Statements by Latvian institutions have varied. While the newly elected president Edgars Rinkēvičs warned that Wagner presence increases the tension and the threats of hybrid-war, the Ministry of Defense and the State Security Service said the opposite – that the security situation has not worsened. Some experts are even saying that Lukashenko has become some kind of comedian who should not be taken seriously.
This is where the SDS might prove its usefulness. Both Struberga and Rostoks think that people trained in SDS must be capable enough to protect the country even in the case of hybrid-war where military, cyber and informational elements are mixed. However, there is still some way to go before that capability might be achieved. Struberga pointed out that enlistment has just started on July the 1st, and recruits are still learning how to hold a gun, so they are definitely not ready to face battle-hardened Wagner fighters. Also, it’s not clear what the size of SDS would be, as even the first drive to recruite them failed to meet the 300-strong target – only 254 began their training. However, Rostoks aknowledges that, considering the way how Russia started the invasion in Ukraine both in 2014 and 2022, Special Forces would be more suitable to protect Latvia as they would take on their Russian counterparts. At the same time, Rostoks emphasizes that the SDS will also have to be ready to get involved in critical moments.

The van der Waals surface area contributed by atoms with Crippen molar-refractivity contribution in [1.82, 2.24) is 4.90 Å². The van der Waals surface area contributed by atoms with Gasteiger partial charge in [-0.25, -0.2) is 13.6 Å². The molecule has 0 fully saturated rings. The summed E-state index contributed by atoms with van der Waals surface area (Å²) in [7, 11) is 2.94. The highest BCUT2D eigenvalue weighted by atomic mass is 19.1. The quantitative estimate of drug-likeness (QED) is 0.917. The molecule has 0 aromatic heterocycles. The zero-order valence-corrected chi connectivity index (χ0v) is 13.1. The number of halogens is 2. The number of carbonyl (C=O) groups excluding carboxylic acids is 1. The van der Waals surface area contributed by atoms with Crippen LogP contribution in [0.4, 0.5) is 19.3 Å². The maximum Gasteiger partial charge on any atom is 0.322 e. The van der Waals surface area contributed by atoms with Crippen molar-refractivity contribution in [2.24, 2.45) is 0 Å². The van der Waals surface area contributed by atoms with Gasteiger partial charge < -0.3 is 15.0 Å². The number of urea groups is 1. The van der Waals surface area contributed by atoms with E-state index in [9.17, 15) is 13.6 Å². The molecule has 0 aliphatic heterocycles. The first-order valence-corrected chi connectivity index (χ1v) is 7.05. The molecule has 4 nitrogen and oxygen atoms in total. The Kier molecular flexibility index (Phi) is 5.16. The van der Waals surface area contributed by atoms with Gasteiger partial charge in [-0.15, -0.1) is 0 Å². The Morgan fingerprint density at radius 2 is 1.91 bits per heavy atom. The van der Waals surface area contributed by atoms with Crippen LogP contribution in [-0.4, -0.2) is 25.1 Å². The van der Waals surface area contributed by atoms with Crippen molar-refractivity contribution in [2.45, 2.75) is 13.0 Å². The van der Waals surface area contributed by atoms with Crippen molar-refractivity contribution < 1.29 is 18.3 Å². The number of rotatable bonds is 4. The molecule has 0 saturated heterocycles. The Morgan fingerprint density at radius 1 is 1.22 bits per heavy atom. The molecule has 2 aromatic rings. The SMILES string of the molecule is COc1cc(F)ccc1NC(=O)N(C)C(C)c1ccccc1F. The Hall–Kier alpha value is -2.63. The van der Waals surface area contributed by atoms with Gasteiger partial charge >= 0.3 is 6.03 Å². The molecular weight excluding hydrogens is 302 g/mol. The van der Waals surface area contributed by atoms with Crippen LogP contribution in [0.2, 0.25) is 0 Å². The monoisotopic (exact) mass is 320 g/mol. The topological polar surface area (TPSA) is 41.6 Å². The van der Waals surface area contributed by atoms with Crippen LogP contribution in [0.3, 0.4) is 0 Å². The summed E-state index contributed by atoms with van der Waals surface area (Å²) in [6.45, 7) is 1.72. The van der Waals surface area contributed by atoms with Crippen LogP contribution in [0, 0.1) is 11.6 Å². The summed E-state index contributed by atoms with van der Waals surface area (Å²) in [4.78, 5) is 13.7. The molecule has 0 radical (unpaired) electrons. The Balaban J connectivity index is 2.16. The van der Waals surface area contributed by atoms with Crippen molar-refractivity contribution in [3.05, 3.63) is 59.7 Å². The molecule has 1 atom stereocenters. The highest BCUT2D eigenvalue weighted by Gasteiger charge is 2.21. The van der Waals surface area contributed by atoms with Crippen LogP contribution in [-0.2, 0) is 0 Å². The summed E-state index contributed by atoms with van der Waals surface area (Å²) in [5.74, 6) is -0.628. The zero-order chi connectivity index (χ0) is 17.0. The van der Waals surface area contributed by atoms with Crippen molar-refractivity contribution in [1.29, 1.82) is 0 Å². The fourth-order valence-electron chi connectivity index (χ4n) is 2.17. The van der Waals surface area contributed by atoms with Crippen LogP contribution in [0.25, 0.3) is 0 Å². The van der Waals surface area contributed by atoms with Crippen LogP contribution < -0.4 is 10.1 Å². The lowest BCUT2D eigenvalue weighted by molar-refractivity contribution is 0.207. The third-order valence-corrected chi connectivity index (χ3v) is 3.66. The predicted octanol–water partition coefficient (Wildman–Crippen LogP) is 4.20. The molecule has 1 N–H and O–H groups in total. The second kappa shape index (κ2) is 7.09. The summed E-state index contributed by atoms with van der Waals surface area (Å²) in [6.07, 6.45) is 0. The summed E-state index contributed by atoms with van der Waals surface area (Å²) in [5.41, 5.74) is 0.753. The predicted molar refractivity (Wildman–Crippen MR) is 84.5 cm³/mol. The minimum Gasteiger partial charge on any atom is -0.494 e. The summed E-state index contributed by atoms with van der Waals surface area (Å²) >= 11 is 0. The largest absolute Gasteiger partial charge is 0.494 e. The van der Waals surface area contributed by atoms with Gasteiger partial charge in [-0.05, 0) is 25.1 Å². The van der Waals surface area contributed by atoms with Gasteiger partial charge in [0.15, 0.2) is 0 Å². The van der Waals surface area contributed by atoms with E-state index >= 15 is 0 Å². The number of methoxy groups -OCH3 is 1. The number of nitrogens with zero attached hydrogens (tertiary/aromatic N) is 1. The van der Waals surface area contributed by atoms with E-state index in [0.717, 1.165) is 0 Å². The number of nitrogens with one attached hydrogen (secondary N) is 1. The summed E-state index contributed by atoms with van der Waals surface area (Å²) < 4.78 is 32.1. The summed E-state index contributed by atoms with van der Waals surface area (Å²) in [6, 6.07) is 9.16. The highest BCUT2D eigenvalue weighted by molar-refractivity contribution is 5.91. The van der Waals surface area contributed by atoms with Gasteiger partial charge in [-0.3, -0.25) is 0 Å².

No weak links on NATO’s Eastern flank
Rostoks remembers that many years ago, Estonia, for which defense was a priority, openly acknowledged that it was more concerned about the Latvian-Russian border, which was less protected than its own border with Russia. The concern was justified, says the researcher, who noted that Latvia still lags behind Estonia, for example, in terms of the number of reservists. Rostck did say that the Estonians have their own challenges, without elaborating on them. As far as Lithuania is concerned, its larger population (2.7 million people compared to Latvia’s less than 1.9 million), makes it easier to set up a defense force. Therefore, in spite of all the security problems Latvia has, it would be simplistic to say that the country is the weakest link on NATO's eastern flank.